Wall Street's main stock indexes hit record highs on Friday, fueled by fresh optimism over a potential calming of U.S.-China trade tensions and by a strong forecast from semiconductor industry bellwether Applied Materials.
The benchmark S&P 500 was on track for its sixth straight week of gains.
White House economic adviser Larry Kudlow said late on Thursday that the United States and China are getting close to a trade agreement, citing what he called very constructive talks with Beijing.
"Today is definitely about optimism surrounding the trade tensions," said Jason Pride, chief investment officer of private wealth at Glenmede in Philadelphia.
The stock market has climbed recently to record highs, driven by Federal Reserve interest rate cuts, third-quarter earnings topping low expectations and signs that economic growth may be bottoming, while uncertainty over U.S.-China trade relations remains a wild card.
"It's definitely been a big source of volatility over a fairly long period of time for the markets and stocks in general," Pride said. "To see some sort of resolution of it would probably be a lift to investors and to equity holders because it takes away a big piece of uncertainty in many investors', and even corporate executives', minds."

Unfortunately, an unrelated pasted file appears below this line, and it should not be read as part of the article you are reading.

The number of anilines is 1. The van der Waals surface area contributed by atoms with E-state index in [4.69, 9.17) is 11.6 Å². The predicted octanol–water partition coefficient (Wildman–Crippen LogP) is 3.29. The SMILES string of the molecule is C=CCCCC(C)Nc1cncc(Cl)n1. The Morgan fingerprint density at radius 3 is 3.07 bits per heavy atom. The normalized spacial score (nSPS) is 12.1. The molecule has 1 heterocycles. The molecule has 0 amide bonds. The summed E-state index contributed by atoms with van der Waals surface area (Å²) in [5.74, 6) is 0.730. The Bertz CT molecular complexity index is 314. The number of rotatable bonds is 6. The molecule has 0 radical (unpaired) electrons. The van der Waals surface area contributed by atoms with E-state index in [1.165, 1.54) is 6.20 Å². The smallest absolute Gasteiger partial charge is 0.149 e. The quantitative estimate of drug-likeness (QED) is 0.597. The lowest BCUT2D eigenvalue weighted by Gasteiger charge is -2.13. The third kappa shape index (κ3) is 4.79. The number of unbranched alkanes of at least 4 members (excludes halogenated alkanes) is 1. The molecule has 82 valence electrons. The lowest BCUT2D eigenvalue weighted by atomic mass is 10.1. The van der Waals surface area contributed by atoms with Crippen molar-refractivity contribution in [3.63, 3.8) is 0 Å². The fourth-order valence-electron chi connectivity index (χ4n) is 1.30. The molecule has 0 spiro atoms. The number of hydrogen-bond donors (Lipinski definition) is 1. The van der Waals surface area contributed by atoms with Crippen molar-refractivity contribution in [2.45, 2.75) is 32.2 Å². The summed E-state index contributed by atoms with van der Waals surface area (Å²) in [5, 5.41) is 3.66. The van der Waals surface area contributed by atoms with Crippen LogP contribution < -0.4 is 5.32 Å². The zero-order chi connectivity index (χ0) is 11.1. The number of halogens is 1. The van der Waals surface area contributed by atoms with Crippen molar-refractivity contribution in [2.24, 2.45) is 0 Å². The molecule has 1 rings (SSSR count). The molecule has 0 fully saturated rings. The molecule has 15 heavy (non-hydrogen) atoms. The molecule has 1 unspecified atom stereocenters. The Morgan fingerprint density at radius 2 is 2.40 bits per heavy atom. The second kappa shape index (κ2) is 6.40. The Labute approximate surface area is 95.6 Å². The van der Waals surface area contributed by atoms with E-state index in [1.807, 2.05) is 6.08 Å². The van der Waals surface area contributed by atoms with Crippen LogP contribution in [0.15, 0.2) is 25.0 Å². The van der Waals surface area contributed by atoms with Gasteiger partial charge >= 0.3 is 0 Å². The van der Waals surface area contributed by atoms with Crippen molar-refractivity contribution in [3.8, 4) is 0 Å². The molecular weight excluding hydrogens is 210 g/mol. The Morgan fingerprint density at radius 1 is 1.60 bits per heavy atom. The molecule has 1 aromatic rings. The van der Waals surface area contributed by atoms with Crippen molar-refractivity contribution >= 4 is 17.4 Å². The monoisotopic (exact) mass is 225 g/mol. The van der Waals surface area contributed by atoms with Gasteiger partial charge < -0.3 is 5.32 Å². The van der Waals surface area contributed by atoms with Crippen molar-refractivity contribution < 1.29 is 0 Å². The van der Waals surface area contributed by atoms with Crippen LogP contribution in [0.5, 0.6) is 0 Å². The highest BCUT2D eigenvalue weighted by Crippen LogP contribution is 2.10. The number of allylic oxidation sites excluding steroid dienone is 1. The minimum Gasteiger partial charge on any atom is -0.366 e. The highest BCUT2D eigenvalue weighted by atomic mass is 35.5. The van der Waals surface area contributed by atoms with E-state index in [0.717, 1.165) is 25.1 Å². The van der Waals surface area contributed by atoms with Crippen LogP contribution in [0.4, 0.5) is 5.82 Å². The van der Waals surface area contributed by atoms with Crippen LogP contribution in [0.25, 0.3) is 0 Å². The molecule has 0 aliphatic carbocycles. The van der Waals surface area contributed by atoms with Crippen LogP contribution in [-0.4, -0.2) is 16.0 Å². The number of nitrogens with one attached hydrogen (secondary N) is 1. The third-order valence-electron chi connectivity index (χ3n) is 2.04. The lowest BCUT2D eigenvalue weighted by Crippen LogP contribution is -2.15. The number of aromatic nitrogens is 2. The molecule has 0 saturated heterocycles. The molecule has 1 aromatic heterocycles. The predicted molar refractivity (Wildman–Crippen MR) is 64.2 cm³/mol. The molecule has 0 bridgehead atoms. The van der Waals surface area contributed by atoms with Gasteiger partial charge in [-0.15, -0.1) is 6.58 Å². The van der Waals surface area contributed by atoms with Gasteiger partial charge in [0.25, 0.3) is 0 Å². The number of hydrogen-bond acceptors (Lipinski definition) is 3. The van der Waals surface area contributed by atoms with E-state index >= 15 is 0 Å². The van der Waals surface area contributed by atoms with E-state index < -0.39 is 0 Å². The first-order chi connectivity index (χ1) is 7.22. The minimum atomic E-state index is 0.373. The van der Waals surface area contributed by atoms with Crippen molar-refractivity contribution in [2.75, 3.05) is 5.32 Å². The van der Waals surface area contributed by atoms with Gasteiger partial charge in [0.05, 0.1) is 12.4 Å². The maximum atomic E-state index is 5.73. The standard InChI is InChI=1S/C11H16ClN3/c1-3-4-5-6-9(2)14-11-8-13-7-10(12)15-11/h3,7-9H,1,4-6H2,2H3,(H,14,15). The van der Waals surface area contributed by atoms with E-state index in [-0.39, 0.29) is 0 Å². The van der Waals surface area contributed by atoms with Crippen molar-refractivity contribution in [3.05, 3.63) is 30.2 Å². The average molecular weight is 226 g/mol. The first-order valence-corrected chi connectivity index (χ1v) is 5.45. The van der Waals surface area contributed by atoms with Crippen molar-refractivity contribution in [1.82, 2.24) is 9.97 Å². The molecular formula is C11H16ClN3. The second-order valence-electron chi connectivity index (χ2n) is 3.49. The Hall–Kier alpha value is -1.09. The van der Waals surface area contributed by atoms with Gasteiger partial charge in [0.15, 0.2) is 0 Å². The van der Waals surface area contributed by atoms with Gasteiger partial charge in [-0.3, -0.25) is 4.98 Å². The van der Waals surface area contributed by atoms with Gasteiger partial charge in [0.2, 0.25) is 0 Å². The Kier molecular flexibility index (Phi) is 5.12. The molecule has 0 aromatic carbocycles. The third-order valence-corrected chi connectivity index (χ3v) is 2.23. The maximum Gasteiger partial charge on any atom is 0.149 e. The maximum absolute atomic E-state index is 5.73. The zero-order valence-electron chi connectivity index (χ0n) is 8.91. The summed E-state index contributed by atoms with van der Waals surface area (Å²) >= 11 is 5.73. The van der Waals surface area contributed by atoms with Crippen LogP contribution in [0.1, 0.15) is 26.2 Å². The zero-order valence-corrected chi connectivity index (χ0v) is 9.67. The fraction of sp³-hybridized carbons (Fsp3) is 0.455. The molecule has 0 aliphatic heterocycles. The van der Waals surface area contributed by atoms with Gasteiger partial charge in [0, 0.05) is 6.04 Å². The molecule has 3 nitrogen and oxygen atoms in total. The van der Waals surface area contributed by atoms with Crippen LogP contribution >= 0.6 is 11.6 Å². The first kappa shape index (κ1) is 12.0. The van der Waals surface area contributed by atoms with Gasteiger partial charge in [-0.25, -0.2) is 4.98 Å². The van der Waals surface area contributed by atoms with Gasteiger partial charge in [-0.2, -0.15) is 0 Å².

The Dow Jones Industrial Average rose 157.02 points, or 0.57%, to 27,938.98, the S&P 500 gained 18.3 points, or 0.59%, to 3,114.93 and the Nasdaq Composite added 55.75 points, or 0.66%, to 8,534.76.
All three indexes hit all-time highs during the session.
Healthcare led the way among the S&P 500 sectors, gaining 1.5%, helped by increases for Johnson & Johnson and Pfizer. All 11 sectors were in positive territory.
Shares of Applied Materials soared 9.0% after the chip gear maker forecast first-quarter revenue and profit above Wall Street estimates.
The Philadelphia SE Semiconductor index gained 1.1% and hit a record high. Enthusiasm for the group was tempered by a 2.0% decline in Nvidia shares following the chipmaker's report.
Data on Friday showed U.S. retail sales rebounded in October, but consumers cut back on purchases of big-ticket household items and clothing, which could temper expectations for a strong holiday shopping season.
Advancing issues outnumbered declining ones on the NYSE by a 1.90-to-1 ratio; on Nasdaq, a 1.66-to-1 ratio favored advancers.
The S&P 500 posted 48 new 52-week highs and 1 new lows; the Nasdaq Composite recorded 106 new highs and 93 new lows.
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